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Greece’s highest court in late October banned kosher and halal slaughter of unanesthetised livestock because it was deemed cruel to animals and thus did not deserve a religious exemption.
In effect, the court ruling codified that Greeks have no right to cause animal suffering on religious grounds. In both kosher and halal slaughter, animals are killed by throat-cutting while they’re conscious and alert.
Jewishpress.com reported that the court ruled in favor of a Penhellenic Animal Welfare and Environmental Federation petition to annul a legal exemption for slaughtering unanesthetized animals.
The ruling stressed that religious protocols for ritualistic slaughter of livestock in Islam and Judaism do not “outweigh those animals’ welfare,” the Greek Reporter reported. The court also ruled that the prior exemption violated an existing law requiring animals be slaughtered after being anesthetized or stunned.
The court directed Greek lawmakers to find a way to synthesize a balance between human religious rights and the moral and ethical rights of animals.
Quoting the Greek news outlet Protothema, the Jewishpress.com wrote:
“The government should regulate the issue of slaughtering animals in the context of worship in such a way as to ensure both the protection of animals from any inconvenience during slaughter and the religious freedom of religious Muslims and Jews living in Greece.”
The new ruling follows a similar decision in 2018 by the European Union (EU) Court of Justice holding that all member states must “reconcile both animal welfare and freedom of religion,” and a 2020 decision to ban kosher and halal slaughter. The EU and Greek rulings upheld a 2017 decision by Belgium’s Flemish government banning ritual slaughter without stunning, while the EU urged member states to “adequately and proportionately consider freedom of religion” in regulating that practice, Jewishpress.com reported.
The Greek ruling ended years of contentious conflict between animal rights activists and religious authorities demanding their religious slaughtering practices be allowed because their dogma requires it.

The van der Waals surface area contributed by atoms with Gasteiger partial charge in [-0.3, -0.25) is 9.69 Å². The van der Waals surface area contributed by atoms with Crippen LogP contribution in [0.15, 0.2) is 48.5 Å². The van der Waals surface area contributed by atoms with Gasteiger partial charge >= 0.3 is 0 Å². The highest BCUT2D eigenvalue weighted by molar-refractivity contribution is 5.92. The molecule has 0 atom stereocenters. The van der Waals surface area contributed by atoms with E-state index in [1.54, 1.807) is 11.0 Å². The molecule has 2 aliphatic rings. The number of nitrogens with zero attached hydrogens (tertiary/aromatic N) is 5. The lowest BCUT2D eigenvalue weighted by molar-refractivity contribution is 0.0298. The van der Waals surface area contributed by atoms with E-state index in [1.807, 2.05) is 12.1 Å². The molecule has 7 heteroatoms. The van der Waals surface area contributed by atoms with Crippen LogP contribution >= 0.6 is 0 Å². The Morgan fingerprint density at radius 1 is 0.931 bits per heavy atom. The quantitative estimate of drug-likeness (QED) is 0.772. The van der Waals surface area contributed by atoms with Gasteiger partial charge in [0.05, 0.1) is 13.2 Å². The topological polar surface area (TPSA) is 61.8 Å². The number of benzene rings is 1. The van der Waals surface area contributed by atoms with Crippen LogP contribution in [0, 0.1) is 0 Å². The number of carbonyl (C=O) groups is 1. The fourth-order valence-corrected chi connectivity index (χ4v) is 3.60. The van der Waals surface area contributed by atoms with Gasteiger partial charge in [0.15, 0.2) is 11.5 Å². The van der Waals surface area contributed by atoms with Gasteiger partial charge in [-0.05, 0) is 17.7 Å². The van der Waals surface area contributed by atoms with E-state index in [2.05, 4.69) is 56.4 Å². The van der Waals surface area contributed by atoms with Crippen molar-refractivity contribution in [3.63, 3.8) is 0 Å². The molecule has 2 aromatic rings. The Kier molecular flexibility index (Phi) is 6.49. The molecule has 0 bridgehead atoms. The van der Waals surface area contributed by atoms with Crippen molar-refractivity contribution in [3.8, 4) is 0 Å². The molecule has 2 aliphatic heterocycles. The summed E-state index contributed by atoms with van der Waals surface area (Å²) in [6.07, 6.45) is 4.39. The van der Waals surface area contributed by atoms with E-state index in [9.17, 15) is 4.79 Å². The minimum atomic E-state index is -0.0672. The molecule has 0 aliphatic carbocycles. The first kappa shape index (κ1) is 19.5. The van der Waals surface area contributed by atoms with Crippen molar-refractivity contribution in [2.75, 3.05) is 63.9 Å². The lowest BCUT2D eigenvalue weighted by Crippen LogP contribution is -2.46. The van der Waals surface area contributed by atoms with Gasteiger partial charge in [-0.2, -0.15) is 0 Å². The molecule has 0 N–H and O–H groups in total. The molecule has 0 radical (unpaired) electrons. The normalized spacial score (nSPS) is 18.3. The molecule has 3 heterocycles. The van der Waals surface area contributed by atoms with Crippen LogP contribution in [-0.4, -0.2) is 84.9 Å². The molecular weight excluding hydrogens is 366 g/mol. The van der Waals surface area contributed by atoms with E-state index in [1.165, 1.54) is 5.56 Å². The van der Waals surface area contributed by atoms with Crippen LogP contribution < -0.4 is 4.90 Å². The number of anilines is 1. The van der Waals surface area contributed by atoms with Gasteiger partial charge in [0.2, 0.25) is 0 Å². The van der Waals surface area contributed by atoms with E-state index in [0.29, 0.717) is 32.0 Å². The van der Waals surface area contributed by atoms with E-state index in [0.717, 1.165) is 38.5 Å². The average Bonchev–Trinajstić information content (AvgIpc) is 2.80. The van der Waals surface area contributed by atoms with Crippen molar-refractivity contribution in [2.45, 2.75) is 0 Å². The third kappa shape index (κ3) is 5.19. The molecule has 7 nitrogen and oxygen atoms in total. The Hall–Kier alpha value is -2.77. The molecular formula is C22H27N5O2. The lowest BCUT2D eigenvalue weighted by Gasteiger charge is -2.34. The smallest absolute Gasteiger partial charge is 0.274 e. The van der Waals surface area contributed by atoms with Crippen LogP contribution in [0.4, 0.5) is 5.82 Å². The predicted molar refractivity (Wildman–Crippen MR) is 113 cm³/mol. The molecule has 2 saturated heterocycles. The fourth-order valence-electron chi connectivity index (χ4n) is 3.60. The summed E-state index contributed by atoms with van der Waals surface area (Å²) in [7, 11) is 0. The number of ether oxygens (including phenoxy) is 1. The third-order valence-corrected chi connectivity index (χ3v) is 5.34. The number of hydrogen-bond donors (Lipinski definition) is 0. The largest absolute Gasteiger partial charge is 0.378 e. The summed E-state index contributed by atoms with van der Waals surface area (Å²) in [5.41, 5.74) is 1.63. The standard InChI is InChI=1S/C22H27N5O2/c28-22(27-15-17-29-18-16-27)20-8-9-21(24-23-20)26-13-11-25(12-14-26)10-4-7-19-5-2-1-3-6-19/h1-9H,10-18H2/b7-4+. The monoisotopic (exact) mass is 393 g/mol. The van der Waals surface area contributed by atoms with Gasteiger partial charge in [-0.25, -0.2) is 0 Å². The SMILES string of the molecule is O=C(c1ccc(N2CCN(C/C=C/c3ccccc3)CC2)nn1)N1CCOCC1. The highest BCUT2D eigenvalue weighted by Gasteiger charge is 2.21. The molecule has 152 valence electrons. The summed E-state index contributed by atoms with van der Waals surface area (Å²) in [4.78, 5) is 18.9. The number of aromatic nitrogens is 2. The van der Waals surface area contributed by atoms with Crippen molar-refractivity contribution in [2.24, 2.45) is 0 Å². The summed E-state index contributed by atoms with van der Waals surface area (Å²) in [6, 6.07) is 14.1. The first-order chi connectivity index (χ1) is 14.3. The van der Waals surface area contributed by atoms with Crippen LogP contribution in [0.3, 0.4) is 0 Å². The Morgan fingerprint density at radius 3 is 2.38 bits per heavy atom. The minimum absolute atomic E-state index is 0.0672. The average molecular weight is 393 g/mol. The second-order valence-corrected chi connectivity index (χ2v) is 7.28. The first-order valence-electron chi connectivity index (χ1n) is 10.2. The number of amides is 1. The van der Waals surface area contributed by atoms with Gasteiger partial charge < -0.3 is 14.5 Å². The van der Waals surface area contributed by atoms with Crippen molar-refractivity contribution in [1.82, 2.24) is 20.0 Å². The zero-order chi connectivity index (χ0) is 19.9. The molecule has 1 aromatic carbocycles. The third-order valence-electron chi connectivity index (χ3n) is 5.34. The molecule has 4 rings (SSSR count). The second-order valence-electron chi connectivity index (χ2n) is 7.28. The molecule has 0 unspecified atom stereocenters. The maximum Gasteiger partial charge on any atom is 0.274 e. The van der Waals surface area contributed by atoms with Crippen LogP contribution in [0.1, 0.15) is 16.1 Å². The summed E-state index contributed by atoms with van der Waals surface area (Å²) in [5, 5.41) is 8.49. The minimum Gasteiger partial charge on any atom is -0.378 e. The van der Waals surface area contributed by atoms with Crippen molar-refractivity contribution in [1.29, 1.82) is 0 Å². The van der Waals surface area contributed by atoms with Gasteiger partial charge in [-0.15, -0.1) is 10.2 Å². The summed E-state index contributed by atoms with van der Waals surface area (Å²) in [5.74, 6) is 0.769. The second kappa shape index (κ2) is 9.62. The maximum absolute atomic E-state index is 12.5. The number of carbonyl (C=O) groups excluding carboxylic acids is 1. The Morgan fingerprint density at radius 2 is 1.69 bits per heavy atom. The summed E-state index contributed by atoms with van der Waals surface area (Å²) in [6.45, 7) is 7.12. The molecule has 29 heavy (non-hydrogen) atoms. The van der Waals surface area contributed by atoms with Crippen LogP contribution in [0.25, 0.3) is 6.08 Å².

Israeli Minister of Diaspora Affairs Nachman Shai decried the latest EU court ruling in a letter to Belgian Prime Minister Alexander de Croix warning that it sets “an alarming precedent” that “deeply harms religious freedom in Europe,” according to Jewishpress.com.
“The Belgian court’s decision to uphold the ban on kosher slaughter deeply undermines the values of freedom of religion, equality and liberty advocated by the European Union,” Shai wrote in his letter.
What this prescribes is that religion should be allowed to trump ethics, and faith to eclipse suffering.
Another Jewish leader, European Jewish Association (EJA) chairman Rabbi Menachem Margolin complained:
“Jewish freedom of religion is under direct attack across Europe from the very institutions that have vowed to protect our communities. As early as last December we warned about the dangerous consequences of the European Court of Justice ruling, and now we are seeing the result.”
It seems the only animals truly “under direct attack” before these rulings were animals heading to a painfully conscious death at Islamic and Jewish slaughterhouses. Now they must be humanely rendered insensible before the knife is drawn across their throats.
Greekcitytimes.com reported that animal killing is now under government oversight:
“The court has left it up to the government to regulate the relationship between animal rights and religious freedom, and they will preside over the country’s slaughterhouse practices.”
Proponents of ritual religious slaughter continue to contend that such killing is painless because the animal dies instantly. But opponents beg to differ.
“The Halal method of slaughter is considered torturous and cruel as the animal is left to die slowly and painfully, in a pool of blood, after its neck vessels are slit to drain away its life and blood,” writes Greekcitytimes.com. “Its windpipe and food pipe are also slit, mostly partially, through which the animal continuously cries out and struggles to keep alive.”
That might be debatable. But I strongly suspect that human beings, if given a choice for the same outcome, would almost certainly choose to be rendered unconscious first.
These pro-animal rights decisions in recent years up to today are encouraging in the continuing struggle to keep church and state separate in Western nations.
When religion becomes too embedded in government, bad things can happen — like official authorization for innocent animals to be purposely killed with their eyes wide open and their feelings raw.
Insert a human victim into such a scenario and it would be viewed as an unforgivable atrocity.
Greece has it exactly right.
Any modern policy that allows avoidable suffering of any animal, including humans, is immoral — whether death is the end result or not, no matter what any religious prophets may have thought centuries or millennia ago.